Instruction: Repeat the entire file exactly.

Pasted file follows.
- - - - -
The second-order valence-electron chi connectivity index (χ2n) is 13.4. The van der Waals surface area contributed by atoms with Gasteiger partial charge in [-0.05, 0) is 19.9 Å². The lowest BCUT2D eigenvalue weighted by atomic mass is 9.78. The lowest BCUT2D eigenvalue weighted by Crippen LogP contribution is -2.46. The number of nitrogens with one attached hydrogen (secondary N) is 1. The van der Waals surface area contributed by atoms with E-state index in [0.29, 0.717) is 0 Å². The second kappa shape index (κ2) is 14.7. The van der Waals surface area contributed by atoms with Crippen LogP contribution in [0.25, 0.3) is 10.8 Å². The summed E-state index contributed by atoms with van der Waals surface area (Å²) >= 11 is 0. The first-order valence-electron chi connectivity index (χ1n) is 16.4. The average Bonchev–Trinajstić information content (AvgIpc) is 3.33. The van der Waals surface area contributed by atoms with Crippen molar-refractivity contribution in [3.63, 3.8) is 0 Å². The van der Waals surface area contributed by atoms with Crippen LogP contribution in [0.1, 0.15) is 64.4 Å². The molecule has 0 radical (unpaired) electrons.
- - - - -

The second-order valence-electron chi connectivity index (χ2n) is 13.4. The van der Waals surface area contributed by atoms with Gasteiger partial charge in [-0.05, 0) is 19.9 Å². The lowest BCUT2D eigenvalue weighted by atomic mass is 9.78. The lowest BCUT2D eigenvalue weighted by Crippen LogP contribution is -2.46. The number of nitrogens with one attached hydrogen (secondary N) is 1. The van der Waals surface area contributed by atoms with E-state index in [0.29, 0.717) is 0 Å². The second kappa shape index (κ2) is 14.7. The van der Waals surface area contributed by atoms with Crippen LogP contribution in [0.25, 0.3) is 10.8 Å². The summed E-state index contributed by atoms with van der Waals surface area (Å²) >= 11 is 0. The first-order valence-electron chi connectivity index (χ1n) is 16.4. The average Bonchev–Trinajstić information content (AvgIpc) is 3.33. The van der Waals surface area contributed by atoms with Crippen molar-refractivity contribution in [3.63, 3.8) is 0 Å². The van der Waals surface area contributed by atoms with Crippen LogP contribution in [0.1, 0.15) is 64.4 Å². The molecule has 0 radical (unpaired) electrons.